Swapnil Bhartiya offers another interpretation of what Leap means for both ordinary users and enterprises. Need a rock-solid enterprise server? Leap can do that. Like playing around with different desktop environments without having to install separate flavors like Ubuntu? Use Leap's pattern system (though this has been an openSUSE feature for many years).


I'm not sure I completely understand his explanation of the update paths (the inevitable push/pull of stability vs. latest-and-greatest), but I'll be looking closely at that while I play around.

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openSUSE Leap 42.1 Becomes First Hybrid Distribution

openSUSE Leap 42.1 Becomes First Hybrid Distribution | openSUSE Desktop | Scoop.it
Mike McCallister's insight:

Today marks the release of the new openSUSE Leap 42.1. This official announcement highlights some of the interesting new stuff -- and explains the new naming/versioning convention.

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Work begins on totally new openSUSE release

Work begins on totally new openSUSE release | openSUSE Desktop | Scoop.it

Deep thought and some additional core SUSE Linux Enterprise source code have given The openSUSE Project a path forward for future releases.

The change is so phenomenal that the project is building a whole new release.

Mike McCallister's insight:

Douglas Adams told us that the answer to the question of Life, the Universe and Everything was "42." The openSUSE team wants you to start thinking that by this fall, you'll find that you'll find the answers to your computing problems in its "42" release.


Actually, the number represents the project in the Open Build Service, but it certainly resonates nicely with the "geeko" community that openSUSE has been building over the last decade.


Release manager Stephan "Coolo"" Kulow says the first milestone will be ready "soon." I'll be psyched to see it.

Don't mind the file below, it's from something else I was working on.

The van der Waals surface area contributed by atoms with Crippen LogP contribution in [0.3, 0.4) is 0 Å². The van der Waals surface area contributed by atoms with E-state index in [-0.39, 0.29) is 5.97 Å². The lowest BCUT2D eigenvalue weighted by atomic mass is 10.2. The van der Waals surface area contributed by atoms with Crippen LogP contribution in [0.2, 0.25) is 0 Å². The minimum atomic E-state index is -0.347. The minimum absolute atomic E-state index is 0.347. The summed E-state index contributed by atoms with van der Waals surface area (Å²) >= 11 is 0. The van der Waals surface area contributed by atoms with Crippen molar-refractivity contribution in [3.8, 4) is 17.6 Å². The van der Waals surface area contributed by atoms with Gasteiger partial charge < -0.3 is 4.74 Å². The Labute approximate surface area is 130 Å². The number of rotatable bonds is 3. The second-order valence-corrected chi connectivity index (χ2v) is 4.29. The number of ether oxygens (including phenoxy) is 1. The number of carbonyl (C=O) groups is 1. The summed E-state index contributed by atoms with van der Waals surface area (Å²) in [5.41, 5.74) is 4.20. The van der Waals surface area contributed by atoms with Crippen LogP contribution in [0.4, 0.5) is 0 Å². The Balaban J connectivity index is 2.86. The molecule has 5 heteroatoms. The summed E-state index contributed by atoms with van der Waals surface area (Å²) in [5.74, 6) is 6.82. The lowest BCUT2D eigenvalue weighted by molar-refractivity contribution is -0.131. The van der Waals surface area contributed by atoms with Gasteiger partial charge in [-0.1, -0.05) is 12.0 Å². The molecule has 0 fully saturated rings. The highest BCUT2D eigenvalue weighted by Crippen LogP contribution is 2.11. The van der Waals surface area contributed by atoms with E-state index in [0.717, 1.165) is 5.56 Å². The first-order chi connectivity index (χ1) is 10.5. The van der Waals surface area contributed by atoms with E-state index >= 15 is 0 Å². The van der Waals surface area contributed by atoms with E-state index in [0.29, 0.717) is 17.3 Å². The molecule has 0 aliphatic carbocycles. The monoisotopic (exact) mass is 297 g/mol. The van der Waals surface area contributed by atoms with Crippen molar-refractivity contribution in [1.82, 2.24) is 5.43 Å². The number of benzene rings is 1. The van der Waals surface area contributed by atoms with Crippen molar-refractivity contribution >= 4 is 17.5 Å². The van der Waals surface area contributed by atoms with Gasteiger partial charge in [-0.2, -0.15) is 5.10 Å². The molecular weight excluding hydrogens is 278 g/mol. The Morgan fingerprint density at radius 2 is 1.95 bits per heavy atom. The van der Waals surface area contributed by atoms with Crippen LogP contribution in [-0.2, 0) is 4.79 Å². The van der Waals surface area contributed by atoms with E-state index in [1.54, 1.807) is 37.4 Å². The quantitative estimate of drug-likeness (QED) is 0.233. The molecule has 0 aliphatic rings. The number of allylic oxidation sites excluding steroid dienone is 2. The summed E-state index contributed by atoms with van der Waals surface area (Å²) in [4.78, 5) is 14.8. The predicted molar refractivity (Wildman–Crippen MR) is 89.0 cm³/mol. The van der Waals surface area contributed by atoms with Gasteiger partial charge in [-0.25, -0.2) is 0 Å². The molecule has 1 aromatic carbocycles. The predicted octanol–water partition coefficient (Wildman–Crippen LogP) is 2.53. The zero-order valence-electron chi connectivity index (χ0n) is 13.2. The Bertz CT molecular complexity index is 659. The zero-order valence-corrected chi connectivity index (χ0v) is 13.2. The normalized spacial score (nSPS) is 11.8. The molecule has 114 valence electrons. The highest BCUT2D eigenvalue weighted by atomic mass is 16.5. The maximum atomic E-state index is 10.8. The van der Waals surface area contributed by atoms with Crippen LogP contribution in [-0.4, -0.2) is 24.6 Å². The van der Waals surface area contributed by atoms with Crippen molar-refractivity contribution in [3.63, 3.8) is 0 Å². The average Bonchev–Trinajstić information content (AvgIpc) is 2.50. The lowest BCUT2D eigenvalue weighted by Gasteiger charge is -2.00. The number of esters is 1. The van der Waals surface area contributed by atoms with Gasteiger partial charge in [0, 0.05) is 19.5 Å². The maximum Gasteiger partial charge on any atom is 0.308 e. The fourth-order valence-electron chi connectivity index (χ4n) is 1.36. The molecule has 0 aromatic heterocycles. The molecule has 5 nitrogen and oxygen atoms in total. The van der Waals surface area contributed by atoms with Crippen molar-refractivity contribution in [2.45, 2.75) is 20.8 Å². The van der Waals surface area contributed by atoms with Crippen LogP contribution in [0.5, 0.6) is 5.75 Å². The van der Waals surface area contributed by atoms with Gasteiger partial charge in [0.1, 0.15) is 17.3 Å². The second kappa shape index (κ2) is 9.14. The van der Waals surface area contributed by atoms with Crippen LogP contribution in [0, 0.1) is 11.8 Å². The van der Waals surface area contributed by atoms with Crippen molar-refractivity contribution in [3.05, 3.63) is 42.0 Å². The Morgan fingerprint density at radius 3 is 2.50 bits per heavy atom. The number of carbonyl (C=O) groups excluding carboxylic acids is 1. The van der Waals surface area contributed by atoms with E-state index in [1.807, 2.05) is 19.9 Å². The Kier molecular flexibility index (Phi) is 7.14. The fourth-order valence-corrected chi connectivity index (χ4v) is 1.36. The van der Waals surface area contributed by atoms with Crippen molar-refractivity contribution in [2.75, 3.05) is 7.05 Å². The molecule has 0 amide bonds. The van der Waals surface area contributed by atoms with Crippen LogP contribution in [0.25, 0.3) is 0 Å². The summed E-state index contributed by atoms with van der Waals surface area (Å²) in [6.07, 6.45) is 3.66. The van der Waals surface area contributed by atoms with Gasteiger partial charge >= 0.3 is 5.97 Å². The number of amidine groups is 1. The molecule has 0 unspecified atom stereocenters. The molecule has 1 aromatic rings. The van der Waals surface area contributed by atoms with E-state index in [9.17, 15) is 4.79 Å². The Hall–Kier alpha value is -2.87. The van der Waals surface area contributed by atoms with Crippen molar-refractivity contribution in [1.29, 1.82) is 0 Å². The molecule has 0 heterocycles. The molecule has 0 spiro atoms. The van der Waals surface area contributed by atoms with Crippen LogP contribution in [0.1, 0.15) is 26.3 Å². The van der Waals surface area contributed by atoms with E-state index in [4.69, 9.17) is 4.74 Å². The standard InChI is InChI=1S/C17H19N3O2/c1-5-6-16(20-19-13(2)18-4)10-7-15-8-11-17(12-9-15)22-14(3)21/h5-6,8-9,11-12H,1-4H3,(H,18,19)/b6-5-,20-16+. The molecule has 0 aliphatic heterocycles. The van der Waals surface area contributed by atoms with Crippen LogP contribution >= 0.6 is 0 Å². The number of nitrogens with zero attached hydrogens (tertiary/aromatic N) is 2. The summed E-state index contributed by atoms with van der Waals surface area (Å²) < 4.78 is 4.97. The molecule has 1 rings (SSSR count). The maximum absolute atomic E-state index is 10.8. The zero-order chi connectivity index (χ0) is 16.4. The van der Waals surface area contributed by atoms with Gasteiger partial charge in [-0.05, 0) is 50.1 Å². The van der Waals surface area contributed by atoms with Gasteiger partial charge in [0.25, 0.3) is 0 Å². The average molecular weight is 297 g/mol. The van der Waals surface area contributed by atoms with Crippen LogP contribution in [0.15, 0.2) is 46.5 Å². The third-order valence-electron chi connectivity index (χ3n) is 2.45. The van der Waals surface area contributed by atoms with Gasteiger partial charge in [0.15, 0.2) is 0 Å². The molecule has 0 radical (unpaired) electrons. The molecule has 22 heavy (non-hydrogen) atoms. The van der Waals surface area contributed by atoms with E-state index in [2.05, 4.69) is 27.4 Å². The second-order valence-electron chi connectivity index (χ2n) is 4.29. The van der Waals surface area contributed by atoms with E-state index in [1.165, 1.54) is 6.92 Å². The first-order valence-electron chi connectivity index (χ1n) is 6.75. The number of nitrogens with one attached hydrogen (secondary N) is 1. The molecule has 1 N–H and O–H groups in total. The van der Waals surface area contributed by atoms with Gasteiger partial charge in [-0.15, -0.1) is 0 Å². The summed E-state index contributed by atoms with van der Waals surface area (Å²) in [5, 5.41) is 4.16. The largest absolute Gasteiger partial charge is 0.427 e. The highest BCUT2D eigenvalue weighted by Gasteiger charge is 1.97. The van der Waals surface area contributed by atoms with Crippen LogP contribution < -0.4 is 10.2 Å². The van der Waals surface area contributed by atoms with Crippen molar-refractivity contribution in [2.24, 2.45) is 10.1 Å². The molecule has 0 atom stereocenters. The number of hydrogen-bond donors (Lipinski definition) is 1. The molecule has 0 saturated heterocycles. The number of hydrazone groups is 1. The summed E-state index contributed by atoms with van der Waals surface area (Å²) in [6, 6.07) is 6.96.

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Plasma 5 live images for openSUSE and on the default openSUSE desktop | dennogumi.org

Mike McCallister's insight:

Luca Beltrame of the openSUSE KDE team describes the current plans for integrating the Plasma 5 desktop into openSUSE. Long story short:

  • You can now download a "live ISO" to burn to DVD for testing on 64-bit systems.
  • At the end of April, Plasma 4 will be replaced by Plasma 5 Desktop and KDE Applications in the rolling Tumbleweed release. 
  • Yet another reworking of the KDE software repositories: KDE:Frameworks hosts Plasma 5 and its libraries, KDE:Applications hosts the released programs, KDE:Extra has KDE/Qt 'community packages'
  • No timetable on when Plasma 5 comes to the stable distribution (Good idea!).
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And the keynote speaker for OSC 15 is…

And the keynote speaker for OSC 15 is… | openSUSE Desktop | Scoop.it
Canadian…
Who is it?
Aaron Seigo. The open-source guru confirmed Tuesday that he will provide the keynote speech at oSC15 in The Hague, Netherlands, which happens from May 1 – 4.
Mike McCallister's insight:

Exciting to hear Aaron Seigo is speaking at this year's openSUSE developers conference. Wish I could be there.


Seigo is one of the stalwarts of the KDE community, and the founder of the ill-fated Vivaldi KDE tablet project. Not shy with his opinions, it should be a great talk.